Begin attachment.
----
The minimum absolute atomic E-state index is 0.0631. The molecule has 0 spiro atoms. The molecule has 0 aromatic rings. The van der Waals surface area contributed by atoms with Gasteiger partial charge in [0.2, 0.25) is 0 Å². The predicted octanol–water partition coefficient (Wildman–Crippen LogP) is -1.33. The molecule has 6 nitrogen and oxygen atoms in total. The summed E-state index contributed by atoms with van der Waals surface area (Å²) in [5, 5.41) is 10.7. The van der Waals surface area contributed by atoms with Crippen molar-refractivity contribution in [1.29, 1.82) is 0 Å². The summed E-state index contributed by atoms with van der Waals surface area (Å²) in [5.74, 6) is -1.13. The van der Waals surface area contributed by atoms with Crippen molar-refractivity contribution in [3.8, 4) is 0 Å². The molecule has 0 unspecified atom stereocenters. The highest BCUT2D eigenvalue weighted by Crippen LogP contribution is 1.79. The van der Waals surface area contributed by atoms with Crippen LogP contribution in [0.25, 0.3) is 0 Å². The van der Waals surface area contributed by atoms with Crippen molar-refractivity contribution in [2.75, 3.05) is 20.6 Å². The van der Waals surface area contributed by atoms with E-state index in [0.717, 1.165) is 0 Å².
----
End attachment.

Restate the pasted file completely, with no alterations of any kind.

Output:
The minimum absolute atomic E-state index is 0.0631. The molecule has 0 spiro atoms. The molecule has 0 aromatic rings. The van der Waals surface area contributed by atoms with Gasteiger partial charge in [0.2, 0.25) is 0 Å². The predicted octanol–water partition coefficient (Wildman–Crippen LogP) is -1.33. The molecule has 6 nitrogen and oxygen atoms in total. The summed E-state index contributed by atoms with van der Waals surface area (Å²) in [5, 5.41) is 10.7. The van der Waals surface area contributed by atoms with Crippen molar-refractivity contribution in [1.29, 1.82) is 0 Å². The summed E-state index contributed by atoms with van der Waals surface area (Å²) in [5.74, 6) is -1.13. The van der Waals surface area contributed by atoms with Crippen molar-refractivity contribution in [3.8, 4) is 0 Å². The molecule has 0 unspecified atom stereocenters. The highest BCUT2D eigenvalue weighted by Crippen LogP contribution is 1.79. The van der Waals surface area contributed by atoms with Crippen LogP contribution in [0.25, 0.3) is 0 Å². The van der Waals surface area contributed by atoms with Crippen molar-refractivity contribution in [2.75, 3.05) is 20.6 Å². The van der Waals surface area contributed by atoms with E-state index in [0.717, 1.165) is 0 Å².